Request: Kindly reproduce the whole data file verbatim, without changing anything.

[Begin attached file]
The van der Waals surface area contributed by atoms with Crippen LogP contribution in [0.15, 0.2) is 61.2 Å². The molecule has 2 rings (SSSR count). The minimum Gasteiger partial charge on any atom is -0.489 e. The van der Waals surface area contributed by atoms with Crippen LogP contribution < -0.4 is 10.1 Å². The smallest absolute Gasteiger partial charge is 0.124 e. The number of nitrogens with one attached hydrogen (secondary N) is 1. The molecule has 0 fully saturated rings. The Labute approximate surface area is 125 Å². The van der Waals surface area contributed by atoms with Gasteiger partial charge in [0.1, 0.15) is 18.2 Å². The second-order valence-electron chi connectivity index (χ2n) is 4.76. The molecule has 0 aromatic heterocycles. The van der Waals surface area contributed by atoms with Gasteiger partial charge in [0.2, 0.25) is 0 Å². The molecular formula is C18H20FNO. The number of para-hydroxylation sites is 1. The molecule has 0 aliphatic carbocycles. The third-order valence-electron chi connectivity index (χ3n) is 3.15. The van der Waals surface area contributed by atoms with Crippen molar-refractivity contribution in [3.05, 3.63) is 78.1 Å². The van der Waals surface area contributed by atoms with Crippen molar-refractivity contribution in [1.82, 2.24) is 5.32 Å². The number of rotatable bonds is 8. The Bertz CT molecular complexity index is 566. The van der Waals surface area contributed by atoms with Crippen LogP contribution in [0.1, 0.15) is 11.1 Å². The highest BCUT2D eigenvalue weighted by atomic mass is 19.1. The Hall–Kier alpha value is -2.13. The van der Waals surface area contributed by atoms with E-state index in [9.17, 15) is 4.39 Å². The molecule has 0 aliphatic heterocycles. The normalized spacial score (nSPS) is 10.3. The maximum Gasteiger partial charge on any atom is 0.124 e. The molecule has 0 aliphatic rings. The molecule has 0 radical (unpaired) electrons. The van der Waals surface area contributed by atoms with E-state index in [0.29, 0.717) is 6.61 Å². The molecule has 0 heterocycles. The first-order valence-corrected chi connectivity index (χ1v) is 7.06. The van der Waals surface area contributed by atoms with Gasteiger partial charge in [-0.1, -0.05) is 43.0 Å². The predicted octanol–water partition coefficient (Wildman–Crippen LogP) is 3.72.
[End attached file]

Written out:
The van der Waals surface area contributed by atoms with Crippen LogP contribution in [0.15, 0.2) is 61.2 Å². The molecule has 2 rings (SSSR count). The minimum Gasteiger partial charge on any atom is -0.489 e. The van der Waals surface area contributed by atoms with Crippen LogP contribution < -0.4 is 10.1 Å². The smallest absolute Gasteiger partial charge is 0.124 e. The number of nitrogens with one attached hydrogen (secondary N) is 1. The molecule has 0 fully saturated rings. The Labute approximate surface area is 125 Å². The van der Waals surface area contributed by atoms with Gasteiger partial charge in [0.1, 0.15) is 18.2 Å². The second-order valence-electron chi connectivity index (χ2n) is 4.76. The molecule has 0 aromatic heterocycles. The van der Waals surface area contributed by atoms with Gasteiger partial charge in [0.2, 0.25) is 0 Å². The molecular formula is C18H20FNO. The number of para-hydroxylation sites is 1. The molecule has 0 aliphatic carbocycles. The third-order valence-electron chi connectivity index (χ3n) is 3.15. The van der Waals surface area contributed by atoms with Crippen molar-refractivity contribution in [3.05, 3.63) is 78.1 Å². The van der Waals surface area contributed by atoms with Crippen molar-refractivity contribution in [1.82, 2.24) is 5.32 Å². The number of rotatable bonds is 8. The Bertz CT molecular complexity index is 566. The van der Waals surface area contributed by atoms with Crippen LogP contribution in [0.1, 0.15) is 11.1 Å². The highest BCUT2D eigenvalue weighted by atomic mass is 19.1. The Hall–Kier alpha value is -2.13. The van der Waals surface area contributed by atoms with E-state index in [9.17, 15) is 4.39 Å². The molecule has 0 aliphatic heterocycles. The normalized spacial score (nSPS) is 10.3. The maximum Gasteiger partial charge on any atom is 0.124 e. The molecule has 0 aliphatic rings. The molecule has 0 radical (unpaired) electrons. The van der Waals surface area contributed by atoms with E-state index in [0.29, 0.717) is 6.61 Å². The molecule has 0 heterocycles. The first-order valence-corrected chi connectivity index (χ1v) is 7.06. The van der Waals surface area contributed by atoms with Gasteiger partial charge in [-0.1, -0.05) is 43.0 Å². The predicted octanol–water partition coefficient (Wildman–Crippen LogP) is 3.72.